High schools in two school districts in the county placed in several events at state convention.
The schools attended the 79th annual Senior Beta Convention Jan. 19-21 at the Kentucky International Convention Center in Louisville.
According to the National Beta Club website, the club “is the largest independent, nonprofit, educational youth organization in America.”
Club members competed in a variety of events ranging between technical and artistic skills.
This year, Elizabethtown High School placed in 17 events. Last year, the school placed in seven.
To join the club, members need at least a 3.875 GPA and collect 20 hours of community service every year with a meeting a month.
There currently are 100 members in the club, with some even hitting more than 100 service hours, said Lisa Hornback, one of Elizabethtown’s Beta Club sponors.
“We really work for our community as well as our school,” Hornback said.
At the state convention, if a club places in the top five of an event, then they qualify for nationals.
This year, the 2020 Senior National Convention is June 15-18 at the Fort Worth Convention Center in Fort Worth, Texas.
She said the club at the high school has not yet attended nationals.
Because of the large jump in placings, Hornback said they don’t really have any money in their budget to facilitate the team going to nationals.
Their goal right now is to raise $12,000 to $13,000.
“June’s gonna be here before you know it,” Hornback said.
Grace Key, a E’town senior, has been in the club since seventh grade at T.K. Stone Middle School.
This year, Key performed a ballet solo to the Arabian Variation from the Nutcracker. This is her third time attending state and the first time she has placed.
“Being on stage in front of 20,000 people was a little bit of a shock factor,” she said.
Key also earned a golden ticket for her performance, which means she is able to appear in a performance conducted by Beta Club members all over the country at the national convention.
“Beta Club gives you the opportunity to not only participate with your friends and your classmates, but ... make an impact on your community,” Key said.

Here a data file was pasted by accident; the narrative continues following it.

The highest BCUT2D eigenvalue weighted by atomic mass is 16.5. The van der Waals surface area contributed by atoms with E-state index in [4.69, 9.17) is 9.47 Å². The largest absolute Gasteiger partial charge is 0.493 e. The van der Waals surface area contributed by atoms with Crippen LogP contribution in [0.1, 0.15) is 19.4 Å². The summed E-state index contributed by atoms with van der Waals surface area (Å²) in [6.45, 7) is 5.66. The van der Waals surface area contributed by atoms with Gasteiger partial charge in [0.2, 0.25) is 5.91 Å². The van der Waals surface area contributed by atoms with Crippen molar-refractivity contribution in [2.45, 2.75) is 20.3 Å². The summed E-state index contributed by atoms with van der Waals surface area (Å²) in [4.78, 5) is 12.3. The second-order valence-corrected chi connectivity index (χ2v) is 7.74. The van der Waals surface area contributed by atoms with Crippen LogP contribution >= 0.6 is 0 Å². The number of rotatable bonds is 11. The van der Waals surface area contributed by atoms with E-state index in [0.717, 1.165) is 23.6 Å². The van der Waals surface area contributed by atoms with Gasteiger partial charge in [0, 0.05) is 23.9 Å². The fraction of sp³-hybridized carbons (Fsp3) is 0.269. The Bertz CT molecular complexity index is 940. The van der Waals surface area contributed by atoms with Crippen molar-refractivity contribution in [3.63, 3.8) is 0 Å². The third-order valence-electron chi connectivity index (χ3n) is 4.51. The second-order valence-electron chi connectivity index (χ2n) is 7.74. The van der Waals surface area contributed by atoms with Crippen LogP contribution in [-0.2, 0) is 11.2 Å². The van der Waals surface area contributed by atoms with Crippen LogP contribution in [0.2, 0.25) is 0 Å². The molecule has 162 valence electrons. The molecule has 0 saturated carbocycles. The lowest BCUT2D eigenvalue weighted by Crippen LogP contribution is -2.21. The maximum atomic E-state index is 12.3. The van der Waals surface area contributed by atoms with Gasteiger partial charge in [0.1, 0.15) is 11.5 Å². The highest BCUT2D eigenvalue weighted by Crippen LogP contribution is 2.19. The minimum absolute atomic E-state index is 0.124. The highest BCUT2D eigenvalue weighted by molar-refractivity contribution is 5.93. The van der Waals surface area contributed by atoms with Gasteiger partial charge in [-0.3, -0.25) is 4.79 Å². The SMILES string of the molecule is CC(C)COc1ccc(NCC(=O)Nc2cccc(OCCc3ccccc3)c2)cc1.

Chloe Hornback, freshman and Lisa’s daughter, was involved with six projects that placed including technology and the living literature event.
“It’s kind of crazy,” Chloe said about the jump in the places between this year and last. “We did that. We came together.”
For Chloe, she said meeting different people at the convention was one of the most rewarding parts.
“It’s just really good experience, that kind of thing that makes you ... put things into perspective,” she said.
In the Hardin County Schools district, Central Hardin High School made it out of the state convention with 10 places.
Central students attended the national convention last year and finished with five placings.
Angela Cannon, one of the club’s sponsors, said she is proud of the students’ work within the club, including the 55 students that went to the state convention.
The requirement to join is a 92 percent overall average grade, 12 hours of service every year and to not miss more than two monthly meetings.
Cannon said several students plan to go to nationals with at least one person representing each event the club placed in.
However, in order keep costs down to about $200 a students, they need to raise $8,700.
Cannon said last year they had several donors and donations to contribute to nationals, but this year they do not.
To raise the money for this year’s nationals she said they are holding a bake sale and selling Krispy Kreme doughnuts and Yankee Candles.
“I enjoy this group of kids because they are going to be the leaders in our community and our state and in our nation,” Cannon said.
Junior Caleb Young, who has been in the club at Central Hardin for three years, also attended the national convention last year.
He said the friends he has made in the club and at the conventions have been important.
“You make friends and you keep them,” Young said. “It’s a strong bond between people.”
Junior Anna Turlington has been in the club for two years and did joined partly for the relationships.
When Turlington moved and started going to Central, she wanted to get involved in the school but saw it did not have a National Honors Society.
Beta Club was the equivalent to that and decided to get involved.
“I found a lot of my friends through Beta,” Turlington said.
She ended up going to the national convention last year in Oklahoma City where she said she made friends from all over the country.
This year she campaigned to be the state secretary at the convention. The state conventions give students the opportunity to run for office in different capacities and become an officer at the national convention.
While Turlington isn’t allowed to participate in any events, she is allowed to help with projects before the convention.
At convention, she had to give a two minute speech and the club performs a skit about the theme of her campaign, along with talking to other convention attendees one-on-one.
While she did not win, she said it was a worthwhile experience getting to know people at nationals.
“Best decision in the world to make in your high school career,” Turlington said about joining Beta Club.